Most importantly, though: it’s fun. It feels like my grownup playtime. Life has gotten so busy lately (more on that in a bit, because I’m overwhelmed in a way I haven’t been since my kids were newborns and could use a little commiseration), and cooking every day has slowly become a thing I do because I have to rather than a thing I do because I want to. And so I end up making the same five or six recipes over and over and over to free up that little square of mental space. I’m bored. I have a feeling that Kendrick is too. (Our kids, however, would be very pleased to be served “pasta with salt” for every meal, every day, for the entirety of their lives. Because they know what’s up.)
I love cooking. I especially love cooking with new ingredients, and learning new techniques. And this service lets me do both, while allowing me to skip the research/planning/ingredient-purchasing part of the process (not to mention the expense of having to buy a full-size product when all I need is a tiny sprinkle of it).
Wayyyy too TL;DR for you? The short answer is I’d give Blue Apron a solid 4/5. I haven’t tried any other services (Plated, Home Fresh, Peach Dish, etc) but now that I know how much I like Blue Apron, I think I might have to.
P.S. If you’re curious about the differences between various meal-delivery services, this Observer article offers an excellent rundown.
Hoisin Beef & Vegetable Stir-Fry
What You Need:
- 1 1/8 lbs thinly sliced beef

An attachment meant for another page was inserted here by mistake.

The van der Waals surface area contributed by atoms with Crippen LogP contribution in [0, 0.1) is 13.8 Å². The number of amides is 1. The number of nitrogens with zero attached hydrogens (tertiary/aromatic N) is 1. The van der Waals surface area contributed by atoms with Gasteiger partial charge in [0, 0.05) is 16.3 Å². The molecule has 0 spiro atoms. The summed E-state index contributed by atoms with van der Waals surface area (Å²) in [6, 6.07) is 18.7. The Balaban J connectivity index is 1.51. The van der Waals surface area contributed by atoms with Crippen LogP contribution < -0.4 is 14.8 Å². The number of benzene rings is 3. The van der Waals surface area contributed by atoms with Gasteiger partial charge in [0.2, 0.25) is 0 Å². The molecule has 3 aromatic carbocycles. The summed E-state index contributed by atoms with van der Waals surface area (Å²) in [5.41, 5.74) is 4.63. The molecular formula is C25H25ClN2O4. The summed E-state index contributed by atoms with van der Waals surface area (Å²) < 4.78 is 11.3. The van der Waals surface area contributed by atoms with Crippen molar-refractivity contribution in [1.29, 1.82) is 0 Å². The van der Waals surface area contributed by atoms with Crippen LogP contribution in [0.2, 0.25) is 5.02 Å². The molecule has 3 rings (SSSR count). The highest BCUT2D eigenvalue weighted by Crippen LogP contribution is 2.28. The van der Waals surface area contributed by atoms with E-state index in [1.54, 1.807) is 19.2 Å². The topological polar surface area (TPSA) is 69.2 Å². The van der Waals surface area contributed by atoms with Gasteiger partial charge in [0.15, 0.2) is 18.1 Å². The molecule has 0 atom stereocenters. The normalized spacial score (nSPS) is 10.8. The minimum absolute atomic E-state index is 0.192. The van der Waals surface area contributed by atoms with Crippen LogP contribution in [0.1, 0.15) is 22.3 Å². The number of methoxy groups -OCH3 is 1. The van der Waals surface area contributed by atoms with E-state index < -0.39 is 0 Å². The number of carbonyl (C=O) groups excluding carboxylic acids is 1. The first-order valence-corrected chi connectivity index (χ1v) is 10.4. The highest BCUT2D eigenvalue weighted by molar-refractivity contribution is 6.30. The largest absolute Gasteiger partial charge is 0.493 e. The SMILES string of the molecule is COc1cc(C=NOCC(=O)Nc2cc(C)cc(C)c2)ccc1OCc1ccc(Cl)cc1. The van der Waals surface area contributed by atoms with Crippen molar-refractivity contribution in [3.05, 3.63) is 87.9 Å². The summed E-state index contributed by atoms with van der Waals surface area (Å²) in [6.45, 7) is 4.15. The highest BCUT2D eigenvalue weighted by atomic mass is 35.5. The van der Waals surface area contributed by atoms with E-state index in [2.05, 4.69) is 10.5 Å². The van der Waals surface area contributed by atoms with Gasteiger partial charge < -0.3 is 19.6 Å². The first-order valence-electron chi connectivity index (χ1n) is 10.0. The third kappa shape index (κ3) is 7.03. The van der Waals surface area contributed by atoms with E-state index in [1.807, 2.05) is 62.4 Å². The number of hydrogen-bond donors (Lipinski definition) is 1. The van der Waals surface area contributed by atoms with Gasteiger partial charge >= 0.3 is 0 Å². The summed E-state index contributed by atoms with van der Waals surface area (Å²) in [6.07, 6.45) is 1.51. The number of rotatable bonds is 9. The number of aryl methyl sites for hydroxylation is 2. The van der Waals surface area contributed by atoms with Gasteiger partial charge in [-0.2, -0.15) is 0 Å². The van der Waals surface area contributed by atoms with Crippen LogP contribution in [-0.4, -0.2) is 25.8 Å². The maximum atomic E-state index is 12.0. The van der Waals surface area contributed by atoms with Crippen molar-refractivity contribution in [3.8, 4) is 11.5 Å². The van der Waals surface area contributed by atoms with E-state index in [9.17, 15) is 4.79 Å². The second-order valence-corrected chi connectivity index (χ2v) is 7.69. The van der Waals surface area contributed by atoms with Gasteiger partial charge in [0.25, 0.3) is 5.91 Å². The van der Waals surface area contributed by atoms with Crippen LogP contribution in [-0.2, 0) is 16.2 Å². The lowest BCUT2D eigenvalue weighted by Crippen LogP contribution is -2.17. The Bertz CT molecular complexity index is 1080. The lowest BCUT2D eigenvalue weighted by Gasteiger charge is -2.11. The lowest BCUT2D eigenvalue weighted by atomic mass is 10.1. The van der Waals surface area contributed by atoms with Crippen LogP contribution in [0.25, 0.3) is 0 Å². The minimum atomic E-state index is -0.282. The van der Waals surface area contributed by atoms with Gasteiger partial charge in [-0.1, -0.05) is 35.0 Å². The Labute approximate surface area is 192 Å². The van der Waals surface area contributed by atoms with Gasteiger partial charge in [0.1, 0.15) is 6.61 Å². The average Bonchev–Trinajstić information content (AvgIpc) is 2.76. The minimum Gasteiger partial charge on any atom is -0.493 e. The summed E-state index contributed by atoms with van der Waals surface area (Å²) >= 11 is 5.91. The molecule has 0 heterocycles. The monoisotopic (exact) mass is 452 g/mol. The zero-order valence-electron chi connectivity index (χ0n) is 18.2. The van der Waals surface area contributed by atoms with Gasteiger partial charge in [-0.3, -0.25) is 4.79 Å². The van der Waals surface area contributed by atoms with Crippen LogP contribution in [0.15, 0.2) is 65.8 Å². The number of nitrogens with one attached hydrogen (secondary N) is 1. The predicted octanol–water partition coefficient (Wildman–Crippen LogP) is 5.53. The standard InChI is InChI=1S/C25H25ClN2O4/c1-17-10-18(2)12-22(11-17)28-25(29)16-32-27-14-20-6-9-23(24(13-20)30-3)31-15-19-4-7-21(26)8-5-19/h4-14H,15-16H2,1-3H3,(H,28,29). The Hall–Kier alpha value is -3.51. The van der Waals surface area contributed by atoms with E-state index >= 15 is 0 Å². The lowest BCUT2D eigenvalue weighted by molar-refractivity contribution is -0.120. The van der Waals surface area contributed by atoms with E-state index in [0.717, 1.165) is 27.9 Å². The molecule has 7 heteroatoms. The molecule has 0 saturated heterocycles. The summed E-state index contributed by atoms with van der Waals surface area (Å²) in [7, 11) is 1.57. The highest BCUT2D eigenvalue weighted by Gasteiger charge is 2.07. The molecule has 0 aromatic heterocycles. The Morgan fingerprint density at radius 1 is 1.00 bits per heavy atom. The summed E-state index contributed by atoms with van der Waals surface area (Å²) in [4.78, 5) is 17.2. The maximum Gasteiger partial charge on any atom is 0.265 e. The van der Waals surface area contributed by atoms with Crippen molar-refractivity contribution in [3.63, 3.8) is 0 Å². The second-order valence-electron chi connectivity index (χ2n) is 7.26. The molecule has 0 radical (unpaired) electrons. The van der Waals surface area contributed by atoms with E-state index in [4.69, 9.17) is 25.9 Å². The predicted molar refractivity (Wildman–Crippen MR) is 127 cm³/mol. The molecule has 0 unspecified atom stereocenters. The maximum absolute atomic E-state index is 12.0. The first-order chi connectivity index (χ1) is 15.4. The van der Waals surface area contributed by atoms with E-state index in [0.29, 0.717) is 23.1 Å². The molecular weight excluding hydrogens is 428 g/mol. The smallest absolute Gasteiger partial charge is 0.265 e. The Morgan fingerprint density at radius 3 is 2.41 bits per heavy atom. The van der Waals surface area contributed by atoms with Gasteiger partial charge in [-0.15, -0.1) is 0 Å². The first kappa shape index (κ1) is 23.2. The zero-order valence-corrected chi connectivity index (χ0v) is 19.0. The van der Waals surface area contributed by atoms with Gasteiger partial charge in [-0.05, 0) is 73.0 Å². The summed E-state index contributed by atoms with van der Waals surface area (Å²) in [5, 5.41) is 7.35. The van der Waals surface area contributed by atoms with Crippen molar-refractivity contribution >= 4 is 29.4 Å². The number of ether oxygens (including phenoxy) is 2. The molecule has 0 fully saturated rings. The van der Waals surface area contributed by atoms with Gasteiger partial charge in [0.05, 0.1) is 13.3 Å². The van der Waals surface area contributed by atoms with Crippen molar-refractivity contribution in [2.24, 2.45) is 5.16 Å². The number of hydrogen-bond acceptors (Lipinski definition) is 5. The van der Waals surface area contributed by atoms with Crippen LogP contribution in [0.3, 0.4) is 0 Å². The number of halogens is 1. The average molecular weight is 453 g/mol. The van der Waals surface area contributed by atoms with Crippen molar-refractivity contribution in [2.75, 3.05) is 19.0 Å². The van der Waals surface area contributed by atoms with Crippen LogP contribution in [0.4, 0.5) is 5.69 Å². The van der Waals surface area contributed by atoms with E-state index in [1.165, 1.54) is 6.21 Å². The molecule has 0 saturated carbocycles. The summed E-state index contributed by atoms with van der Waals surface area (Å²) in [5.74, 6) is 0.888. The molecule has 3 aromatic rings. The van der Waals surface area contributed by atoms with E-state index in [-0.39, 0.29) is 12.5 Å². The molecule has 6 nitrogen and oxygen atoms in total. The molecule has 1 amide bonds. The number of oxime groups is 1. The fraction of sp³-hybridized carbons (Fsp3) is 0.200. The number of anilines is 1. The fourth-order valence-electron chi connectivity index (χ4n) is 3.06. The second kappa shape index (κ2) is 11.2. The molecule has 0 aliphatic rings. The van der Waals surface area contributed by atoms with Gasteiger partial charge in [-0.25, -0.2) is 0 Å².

- 4 carrots, thinly sliced on an angle
- 2 cloves garlic, finely chopped
- 2 fairytale eggplants, halved and then cut crosswise into 1/4″ pieces
- 1 scallion, root end cut of and green and white parts separated and finely sliced
- 3/4 lb baby bok choy, root ends cut off and leaves separated
- 3 tbsp hoisin sauce
- 2 tbsp cornstarch
- 2 tbsp sesame oil
- 1 1-inch piece of ginger, peeled and minced
- 1/4 cup ponzu sauce
What You Do:
- Pat the beef dry with paper towels; season with salt and pepper. Add the cornstarch and toss to coat.
- In a large nonstick pan, heat 1 tablespoon of olive oil on high. Working in 2 batches, add the coated beef in a single, even layer. Cook (without stirring) 1-2 minutes, or until browned on the first side. Continue to cook, stirring constantly, 30 seconds to 1 minute, or until just cooked through and tender. Remove beef from pan and set aside.
- Heat another tablespoon of olive oil in the same pan, then add the carrots and eggplants. Season with salt and pepper and cook, stirring occasionally, 3-5 minutes, or until lightly browned and slightly softened. Add the bok choy, sesame oil, ginger, and white bottom of the scallion and cook, stirring frequently, 2-3 minutes.
- Add the ponzu sauce to the pan and cook, stirring frequently, 30 seconds to 1 minute.
- Add the cooked beef and hoisin sauce to the pan. Cook, stirring frequently and scraping up any fond, 30 seconds to 1 minute. Remove from heat.
- Serve over rice, garnished with the green part of the scallion.